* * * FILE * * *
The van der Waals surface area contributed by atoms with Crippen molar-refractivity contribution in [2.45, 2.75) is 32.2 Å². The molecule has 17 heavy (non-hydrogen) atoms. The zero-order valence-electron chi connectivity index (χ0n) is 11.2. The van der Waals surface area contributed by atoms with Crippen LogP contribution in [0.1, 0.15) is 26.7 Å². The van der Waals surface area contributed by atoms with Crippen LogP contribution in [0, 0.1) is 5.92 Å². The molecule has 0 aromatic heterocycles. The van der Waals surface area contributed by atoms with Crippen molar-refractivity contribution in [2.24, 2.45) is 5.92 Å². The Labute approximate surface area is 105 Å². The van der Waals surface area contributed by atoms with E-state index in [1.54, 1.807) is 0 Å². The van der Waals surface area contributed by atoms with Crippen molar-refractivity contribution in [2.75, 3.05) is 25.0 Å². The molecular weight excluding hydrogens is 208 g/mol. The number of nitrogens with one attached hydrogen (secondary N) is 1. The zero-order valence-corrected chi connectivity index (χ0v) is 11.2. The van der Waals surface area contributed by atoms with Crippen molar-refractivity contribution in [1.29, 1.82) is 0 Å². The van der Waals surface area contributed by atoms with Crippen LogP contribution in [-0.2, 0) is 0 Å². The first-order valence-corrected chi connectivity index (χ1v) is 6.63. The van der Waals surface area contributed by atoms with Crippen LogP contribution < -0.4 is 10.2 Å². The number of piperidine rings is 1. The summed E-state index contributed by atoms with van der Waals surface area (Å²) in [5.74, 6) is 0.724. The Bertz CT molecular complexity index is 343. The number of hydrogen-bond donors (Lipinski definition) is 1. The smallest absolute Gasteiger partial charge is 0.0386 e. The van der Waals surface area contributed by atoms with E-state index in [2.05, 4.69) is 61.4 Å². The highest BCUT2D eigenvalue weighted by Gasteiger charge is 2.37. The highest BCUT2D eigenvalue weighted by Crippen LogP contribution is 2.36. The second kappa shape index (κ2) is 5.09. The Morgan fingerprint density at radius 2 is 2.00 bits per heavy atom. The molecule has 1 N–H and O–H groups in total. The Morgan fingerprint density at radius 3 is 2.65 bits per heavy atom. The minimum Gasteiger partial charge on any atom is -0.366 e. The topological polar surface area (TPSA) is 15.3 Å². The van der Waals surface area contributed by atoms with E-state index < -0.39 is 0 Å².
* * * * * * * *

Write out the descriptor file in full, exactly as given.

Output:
The van der Waals surface area contributed by atoms with Crippen molar-refractivity contribution in [2.45, 2.75) is 32.2 Å². The molecule has 17 heavy (non-hydrogen) atoms. The zero-order valence-electron chi connectivity index (χ0n) is 11.2. The van der Waals surface area contributed by atoms with Crippen LogP contribution in [0.1, 0.15) is 26.7 Å². The van der Waals surface area contributed by atoms with Crippen LogP contribution in [0, 0.1) is 5.92 Å². The molecule has 0 aromatic heterocycles. The van der Waals surface area contributed by atoms with Crippen molar-refractivity contribution in [2.24, 2.45) is 5.92 Å². The Labute approximate surface area is 105 Å². The van der Waals surface area contributed by atoms with E-state index in [1.54, 1.807) is 0 Å². The van der Waals surface area contributed by atoms with Crippen molar-refractivity contribution in [2.75, 3.05) is 25.0 Å². The molecular weight excluding hydrogens is 208 g/mol. The number of nitrogens with one attached hydrogen (secondary N) is 1. The zero-order valence-corrected chi connectivity index (χ0v) is 11.2. The van der Waals surface area contributed by atoms with Crippen molar-refractivity contribution in [1.29, 1.82) is 0 Å². The van der Waals surface area contributed by atoms with Crippen LogP contribution in [-0.2, 0) is 0 Å². The first-order valence-corrected chi connectivity index (χ1v) is 6.63. The van der Waals surface area contributed by atoms with Crippen LogP contribution < -0.4 is 10.2 Å². The number of piperidine rings is 1. The summed E-state index contributed by atoms with van der Waals surface area (Å²) in [5.74, 6) is 0.724. The Bertz CT molecular complexity index is 343. The number of hydrogen-bond donors (Lipinski definition) is 1. The smallest absolute Gasteiger partial charge is 0.0386 e. The van der Waals surface area contributed by atoms with E-state index in [2.05, 4.69) is 61.4 Å². The highest BCUT2D eigenvalue weighted by Gasteiger charge is 2.37. The highest BCUT2D eigenvalue weighted by Crippen LogP contribution is 2.36. The second kappa shape index (κ2) is 5.09. The Morgan fingerprint density at radius 2 is 2.00 bits per heavy atom. The molecule has 1 N–H and O–H groups in total. The Morgan fingerprint density at radius 3 is 2.65 bits per heavy atom. The minimum Gasteiger partial charge on any atom is -0.366 e. The topological polar surface area (TPSA) is 15.3 Å². The van der Waals surface area contributed by atoms with E-state index < -0.39 is 0 Å².